House District 63 Candidates: Franke Wilmer (D), Tom Burnett (R)
I1) To what extent will you combat financial barriers (i.e. rising tuition) that students face in their pursuit of higher education?
WILMER: I am committed to doing everything possible to keep higher education and tuition affordable for Montana resident students. I have done so in three previous legislative sessions and have suggested that if there is a positive ending fund balance, this would be a priority for me following using some of the balance to bring the public employees’ retirement systems into a state of actuarial soundness. In 2007, I received a special “Friend of Students” award from the student lobbyists at the legislature. Freezing or limiting the increase in tuition is something only the Board of Regents can do, but within that framework, you will not find a legislator more supportive of keeping tuition costs down than I am.
BURNETT: These days almost everyone has to take out a student loan to pay for college. Someday, people end up making payments on those loans. That’s why one of the biggest financial barriers faced by students is the poor job market. Student loans should be a profitable investment. My mission is to create the environment where Montana businesses can hire more people at higher salaries. Building Montana’s economy will make student investment in education a paying proposition.
2) Montana State University just completed a long-term strategic plan which includes calls for raising enrollment by 2,000, increasing faculty pay to 80 percent of the national average, priority budgeting and enhancing the student experience. What steps can Montana’s lawmakers take to assist in the pursuit of MSU’s goals?
WILMER: As a percent of the cost per [full-time equivalent] (FTE), funding from the state has been about 38-42 percent of the total cost per student or FTE. When I came to MSU in 1991, this portion was almost double what it is today. When in the legislature, I try to inform my colleagues about what I do as a professor and how important it is to the quality of our students’ educational experience (and prospects for employment and networking post-graduation) to have the best, most accomplished faculty members willing to come to Montana. The high quality of life here enables us to attract many faculty who have much broader opportunities and offers of academic and research positions elsewhere. Our challenge is to keep them, and committing to achieve 80% will go a long way toward keeping the good faculty we recruit. I think the legislature also has to realize this value and support this effort with funding. I once proposed a “50/50” bill that called for an equal percentage of the cost being born by state funding and student tuition. It is not literally “50/50” because some funding comes from other sources but the idea was a matching effort, so that if student tuition accounted for 48 percent of the cost, then the state should ante up 48 percent as well. Having a good idea and having the political support to pass a good idea as a bill are two different things. This bill was defeated in the Republican-controlled House Education Committee chaired in 2007 by the lone Constitution party representative. It never reached the floor for a debate and vote in the full house.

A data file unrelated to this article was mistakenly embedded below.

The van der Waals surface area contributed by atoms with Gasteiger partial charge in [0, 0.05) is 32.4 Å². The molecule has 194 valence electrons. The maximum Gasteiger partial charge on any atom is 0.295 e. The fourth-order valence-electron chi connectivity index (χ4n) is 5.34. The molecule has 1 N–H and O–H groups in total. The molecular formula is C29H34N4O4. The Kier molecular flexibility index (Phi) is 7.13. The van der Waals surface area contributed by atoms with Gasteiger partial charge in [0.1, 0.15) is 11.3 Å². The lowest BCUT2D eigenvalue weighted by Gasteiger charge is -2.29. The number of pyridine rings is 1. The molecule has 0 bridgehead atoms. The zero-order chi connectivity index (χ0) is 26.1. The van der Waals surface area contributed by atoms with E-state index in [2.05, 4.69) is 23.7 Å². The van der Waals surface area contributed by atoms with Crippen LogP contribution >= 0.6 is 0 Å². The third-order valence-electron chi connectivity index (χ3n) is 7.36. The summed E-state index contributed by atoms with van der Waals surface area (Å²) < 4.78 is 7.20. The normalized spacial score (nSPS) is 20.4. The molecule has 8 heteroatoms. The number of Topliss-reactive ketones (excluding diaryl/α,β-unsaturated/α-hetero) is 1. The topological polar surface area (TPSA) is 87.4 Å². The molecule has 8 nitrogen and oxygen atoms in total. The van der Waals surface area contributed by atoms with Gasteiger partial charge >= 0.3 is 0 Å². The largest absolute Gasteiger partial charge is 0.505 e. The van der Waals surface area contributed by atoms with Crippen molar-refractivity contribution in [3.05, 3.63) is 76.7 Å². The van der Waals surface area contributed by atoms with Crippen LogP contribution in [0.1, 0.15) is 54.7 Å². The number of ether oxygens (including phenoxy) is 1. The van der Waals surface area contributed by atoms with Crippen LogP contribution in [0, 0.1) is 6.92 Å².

BURNETT: Enrollment will increase as the university continues to attract top students and faculty because of excellence. Faculty pay will increase as the university system finds efficiencies and budgets to prioritize.
3) Are Montana’s universities spending student and public money efficiently?
WILMER: As far as I can tell, yes. We are a growing student body at MSU and we are outgrowing our classrooms, but more of them have “smart” equipment online and the President proposes a renovation of Romney Gym that will accommodate some of our needs arising out of growth.
BURNETT: We have challenges with completion rates. Remediation costs too much. Preparation can help control costs. We may be able to gather and pool our resources in a more productive manner.